How Paramount is selling a comedy about corporate greed and the problem of going into business with your friends.
Like A Boss stars Tiffany Haddish and Rose Byrne as Mia and Mel, respectively. The two women are long-time friends who have gone into business together, running a beauty company. The two partners compliment each other nicely, one more impulsive and creative the other more business-like and serious.
When their company falls on hard times an angel seems to appear in the form of high-profile CEO Claire Luna (Salma Hayek). She offers to throw the two the financial lifeline they desperately need. It quickly becomes clear that lifeline is more like a noose and Mia and Mel have to figure out how to get control back and save their livelihood.
Even if it’s not enough to win the weekend, the $15-20 million the movie is estimated to bring in over its opening weekend could make it the top grossing of this week’s new releases. That’s a testament to the campaign Paramount has run highlighting the comedic skills of the leads.
“The world of beauty is about to get ugly” we’re told on the first poster (by marketing agency BLT Communications), released in September. That copy, combined with the big perfume bottle that acts as the focal point of the design, establishes what world the story takes place in and what kind of hijinks are in store. It’s a tagline that could work equally well for either a comedy or drama, though, so it remains a bit vague on the movie’s tone.
The second poster, released in December, features the same tagline but this time has all three of the main characters on it, with Mel and Mia flanking Claire, who is clearly the mature one in charge of the situation.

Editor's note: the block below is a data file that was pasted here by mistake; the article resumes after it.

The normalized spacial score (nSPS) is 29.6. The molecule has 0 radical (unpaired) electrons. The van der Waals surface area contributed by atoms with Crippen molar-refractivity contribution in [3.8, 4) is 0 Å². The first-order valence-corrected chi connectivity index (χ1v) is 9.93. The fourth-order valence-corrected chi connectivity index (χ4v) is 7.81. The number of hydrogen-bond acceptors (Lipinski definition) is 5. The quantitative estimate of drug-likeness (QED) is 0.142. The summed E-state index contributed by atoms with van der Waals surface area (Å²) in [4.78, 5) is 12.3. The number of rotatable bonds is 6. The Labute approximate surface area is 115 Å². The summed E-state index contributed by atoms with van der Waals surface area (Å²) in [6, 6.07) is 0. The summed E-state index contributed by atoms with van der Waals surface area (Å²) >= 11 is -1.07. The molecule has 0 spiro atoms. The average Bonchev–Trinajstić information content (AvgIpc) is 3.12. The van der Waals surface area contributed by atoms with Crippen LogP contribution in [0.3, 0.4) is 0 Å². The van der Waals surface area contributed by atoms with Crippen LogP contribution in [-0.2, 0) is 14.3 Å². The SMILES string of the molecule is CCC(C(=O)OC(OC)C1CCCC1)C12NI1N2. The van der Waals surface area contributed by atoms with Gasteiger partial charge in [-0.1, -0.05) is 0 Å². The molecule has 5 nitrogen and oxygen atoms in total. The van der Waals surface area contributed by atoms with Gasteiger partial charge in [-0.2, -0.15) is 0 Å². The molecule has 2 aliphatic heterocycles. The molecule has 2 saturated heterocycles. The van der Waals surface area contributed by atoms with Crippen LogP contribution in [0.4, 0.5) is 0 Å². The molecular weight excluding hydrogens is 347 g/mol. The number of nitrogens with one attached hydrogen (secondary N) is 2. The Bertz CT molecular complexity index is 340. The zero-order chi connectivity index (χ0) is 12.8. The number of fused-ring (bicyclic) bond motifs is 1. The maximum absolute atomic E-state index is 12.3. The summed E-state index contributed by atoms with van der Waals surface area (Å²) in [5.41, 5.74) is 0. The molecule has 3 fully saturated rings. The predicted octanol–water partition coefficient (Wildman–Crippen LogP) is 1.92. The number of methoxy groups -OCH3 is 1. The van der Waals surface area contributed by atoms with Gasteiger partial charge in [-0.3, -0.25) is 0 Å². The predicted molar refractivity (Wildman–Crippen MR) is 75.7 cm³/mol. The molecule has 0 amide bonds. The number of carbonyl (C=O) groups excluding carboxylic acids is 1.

As the first trailer from September starts we’re immediately shown how close Mel and Mia are, discussing all sorts of topics and deep in each other’s lives. The independent beauty retail shop they own together, we learn, is deeply in debt. To the rescue (it appears) comes Claire, but her business-saving investment comes with strings attached and some heavy involvement from her, none of which goes over well with the longtime friends. They set out to get control of their business back, with hilarious results.
A second “NSFW” trailer debuted in early December that presents the same basic story and character attributes, just with more swearing, sexual humor and drug use.
Online and Social
There’s not a lot of material on the film’s official website, which is focused on selling tickets, including for a “Girls Night Out” early screening event being held at select theaters tonight, a few days before the official opening.
Advertising and Promotions
The stars appeared in a short “Friendsgiving” themed TV spot that debuted toward the end of November.
Fandango debuted an exclusive clip showing the scene where Mel and Mia have to fire their assistant to comedic effect.
Online ads like the one here used elements of the key art showing the three leads to drive traffic to the ticket-selling website.
TV spots like this began running in the last couple weeks, with some short versions being used as pre-roll on YouTube and in other social ad units. They highlight the key comedic sequences from the movie, using footage from the trailers.
The stars showed up for a “pink carpet” premiere screening in New York City earlier this week.
Media and Press
There wasn’t a whole lot of pre-release press activity. Haddish and Byrne did make a handful of talk show appearances, though, with Haddish hitting “Good Morning America,” Byrne stopping by “The Late Show,” Hayek on “The Tonight Show” and more.
On its own merits, as presented here, the movie looks like a funny enough diversion at the theater. Haddish’s comedic brand of being loud and proud is fully on display throughout the campaign, as are the chops of Byrne (always underrated for her comedy roles) and Hayek.
The tracking estimates may indicate that, despite all the recent evidence to the contrary, there may still be some life left in theatrical comedies. At least that’s if they feature the right cast, and this one might fit that bill.